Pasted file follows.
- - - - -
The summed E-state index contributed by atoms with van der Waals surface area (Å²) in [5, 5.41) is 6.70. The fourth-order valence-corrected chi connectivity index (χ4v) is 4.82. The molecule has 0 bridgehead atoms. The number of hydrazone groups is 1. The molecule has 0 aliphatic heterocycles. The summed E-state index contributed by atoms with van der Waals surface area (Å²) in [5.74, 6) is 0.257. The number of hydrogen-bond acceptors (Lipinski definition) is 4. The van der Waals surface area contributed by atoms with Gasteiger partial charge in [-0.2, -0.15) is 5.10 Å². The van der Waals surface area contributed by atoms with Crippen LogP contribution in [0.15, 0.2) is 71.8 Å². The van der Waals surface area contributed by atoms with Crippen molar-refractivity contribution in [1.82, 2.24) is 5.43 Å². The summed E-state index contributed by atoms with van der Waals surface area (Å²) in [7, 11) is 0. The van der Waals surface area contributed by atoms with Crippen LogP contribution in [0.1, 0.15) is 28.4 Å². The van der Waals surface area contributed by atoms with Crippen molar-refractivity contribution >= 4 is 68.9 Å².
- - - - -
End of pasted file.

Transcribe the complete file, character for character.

The summed E-state index contributed by atoms with van der Waals surface area (Å²) in [5, 5.41) is 6.70. The fourth-order valence-corrected chi connectivity index (χ4v) is 4.82. The molecule has 0 bridgehead atoms. The number of hydrazone groups is 1. The molecule has 0 aliphatic heterocycles. The summed E-state index contributed by atoms with van der Waals surface area (Å²) in [5.74, 6) is 0.257. The number of hydrogen-bond acceptors (Lipinski definition) is 4. The van der Waals surface area contributed by atoms with Gasteiger partial charge in [-0.2, -0.15) is 5.10 Å². The van der Waals surface area contributed by atoms with Crippen LogP contribution in [0.15, 0.2) is 71.8 Å². The van der Waals surface area contributed by atoms with Crippen molar-refractivity contribution in [1.82, 2.24) is 5.43 Å². The summed E-state index contributed by atoms with van der Waals surface area (Å²) in [7, 11) is 0. The van der Waals surface area contributed by atoms with Crippen LogP contribution in [0.1, 0.15) is 28.4 Å². The van der Waals surface area contributed by atoms with Crippen molar-refractivity contribution >= 4 is 68.9 Å².